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Monday, August 14, 2017

Make Your Heroes Unforgettable by Marianne Stephens

What makes a hero come alive as you read or write pages? His looks, actions, emotions? There are so many adjectives to describe a hero, and writers need the right combination to make him unforgettable to readers.

Each story setting can determine a hero’s demeanor, body language, and actions. If he’s in danger, or the woman he loves is in danger, a hero should be strong and willing to do anything to keep himself and loved one safe. This calls for serious actions and behavior. Bravery in difficult circumstances, even if he at first doesn’t succeed, makes a hero lovable.

Facial Looks: Heroes don’t have to have the perfect face. Heroes with physical flaws…a scar on a cheek for example) become more real to readers. Rugged, tanned features make a hero interesting. Perfect teeth, perfect, face, perfect smile, can hide a sinister soul…and we know that no man is perfect.

Physique: Most heroes seem to have wonderful abs, biceps, rippling chest muscles. Readers want to visualize those characteristics in heroes since some female readers will put themselves in the heroine’s place and crave being close to the hero’s body. And, more and more, a hero’s “bulge” is described. Having a heroine notice what’s straining his zippered area focuses her attention on lusty thoughts and sexual desire.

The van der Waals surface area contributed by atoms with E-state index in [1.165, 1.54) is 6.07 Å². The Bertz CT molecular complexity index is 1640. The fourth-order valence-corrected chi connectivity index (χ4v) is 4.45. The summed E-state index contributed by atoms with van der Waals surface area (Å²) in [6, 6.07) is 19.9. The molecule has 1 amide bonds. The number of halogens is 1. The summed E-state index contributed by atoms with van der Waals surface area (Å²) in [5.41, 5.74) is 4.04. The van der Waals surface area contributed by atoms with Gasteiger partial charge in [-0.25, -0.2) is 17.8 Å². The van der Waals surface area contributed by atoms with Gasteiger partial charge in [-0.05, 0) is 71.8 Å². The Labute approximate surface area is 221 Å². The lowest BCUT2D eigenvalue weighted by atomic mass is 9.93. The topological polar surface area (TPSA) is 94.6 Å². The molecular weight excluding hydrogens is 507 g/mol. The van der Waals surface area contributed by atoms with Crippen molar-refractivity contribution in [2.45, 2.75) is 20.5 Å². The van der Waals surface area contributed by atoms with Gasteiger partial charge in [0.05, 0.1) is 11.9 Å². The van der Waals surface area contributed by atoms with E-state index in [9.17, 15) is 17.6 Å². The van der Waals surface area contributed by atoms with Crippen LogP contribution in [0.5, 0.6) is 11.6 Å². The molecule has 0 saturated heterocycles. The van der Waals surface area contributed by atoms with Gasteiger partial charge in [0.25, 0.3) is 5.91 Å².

Emotions: Can a hero cry? Be funny? Be rude and still catch the heroine’s interest? Sure. Crying shows a deep, softer side. Being funny, keeping conversations and settings lighthearted, shows a happy man, content with his demeanor. A rude, harsh hero can come across as brooding, but still garner some sympathy. Perhaps he’s brushing off the heroine for her own good, or having a bad day and doesn’t realize how he’s offending the heroine. Being contrite and apologizing makes him more lovable.

Does your hero have a quirk, something only he does? Does it endear him to the heroine or annoy her? Having him do something like tip his cowboy hat up for intimate face-to-face conversations makes him more likeable. Cracking his knuckles can not only annoy a heroine, but readers as well.

Body Language: Leaning casually makes a hero more approachable, but a ramrod straight stance might make a heroine think twice about getting too close.  Heroes have to “invite” the heroine to share their space, and make her feel comfortable.

Voice: Tone and adding “color” to comments can give a hero that “stay with me” implication. Does he whisper, is there a huskiness quality in his voice? Can a heroine…and reader…hear his tenderness and crave to be closer?

And finally, how does your hero smell? Is there a “woodsy” aroma? Hint of lime aftershave? All-male scent that drives the heroine crazy? When a heroine inhales, are her senses bombarded by the aromas surrounding the hero?

Make your heroes unforgettable and embedded in readers’ minds. Give him a great smile, genuine passions for the heroine, and journey to win her heart.

What qualities do you look for in a hero?

In my story, I'LL DACE FOR YOU, in the boxed set SUMMER NIGHTS OF DELIGHT, my hero, Nate, has so many characteristics that intrigue the heroine, Carla. She surprises him with her secret, but he's got one of his own. Information about Summer Nights of Delight can be found at:

Marianne Stephens


Cara Marsi said...

Interesting and informative. Thanks. I definitely will buy this new set. Good luck with it.

Paris said...

Great post, Marianne! So happy to be in this boxed set with you. Strength of character is at the top of my hero list:)

Melissa Keir said...

Wonderful post! Heroes can be as unique as each person's desires. :)

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